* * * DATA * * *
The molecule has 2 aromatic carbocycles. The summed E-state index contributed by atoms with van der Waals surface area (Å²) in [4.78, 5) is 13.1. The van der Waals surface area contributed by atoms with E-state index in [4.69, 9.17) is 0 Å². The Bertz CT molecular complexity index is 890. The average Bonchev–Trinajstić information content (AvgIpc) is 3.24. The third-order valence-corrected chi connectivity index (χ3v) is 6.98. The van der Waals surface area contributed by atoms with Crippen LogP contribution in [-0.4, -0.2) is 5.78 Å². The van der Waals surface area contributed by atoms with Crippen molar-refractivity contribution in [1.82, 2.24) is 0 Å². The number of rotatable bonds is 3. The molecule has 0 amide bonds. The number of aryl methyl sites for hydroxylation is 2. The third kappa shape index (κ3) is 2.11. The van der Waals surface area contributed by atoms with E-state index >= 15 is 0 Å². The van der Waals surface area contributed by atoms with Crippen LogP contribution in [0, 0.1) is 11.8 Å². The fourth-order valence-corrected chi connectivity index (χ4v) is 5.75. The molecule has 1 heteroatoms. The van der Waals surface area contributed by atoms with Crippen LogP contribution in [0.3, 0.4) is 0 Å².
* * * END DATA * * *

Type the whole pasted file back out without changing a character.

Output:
The molecule has 2 aromatic carbocycles. The summed E-state index contributed by atoms with van der Waals surface area (Å²) in [4.78, 5) is 13.1. The van der Waals surface area contributed by atoms with E-state index in [4.69, 9.17) is 0 Å². The Bertz CT molecular complexity index is 890. The average Bonchev–Trinajstić information content (AvgIpc) is 3.24. The third-order valence-corrected chi connectivity index (χ3v) is 6.98. The van der Waals surface area contributed by atoms with Crippen LogP contribution in [-0.4, -0.2) is 5.78 Å². The van der Waals surface area contributed by atoms with Crippen molar-refractivity contribution in [1.82, 2.24) is 0 Å². The number of rotatable bonds is 3. The molecule has 0 amide bonds. The number of aryl methyl sites for hydroxylation is 2. The third kappa shape index (κ3) is 2.11. The van der Waals surface area contributed by atoms with E-state index >= 15 is 0 Å². The van der Waals surface area contributed by atoms with Crippen LogP contribution in [0, 0.1) is 11.8 Å². The fourth-order valence-corrected chi connectivity index (χ4v) is 5.75. The molecule has 1 heteroatoms. The van der Waals surface area contributed by atoms with Crippen LogP contribution in [0.3, 0.4) is 0 Å².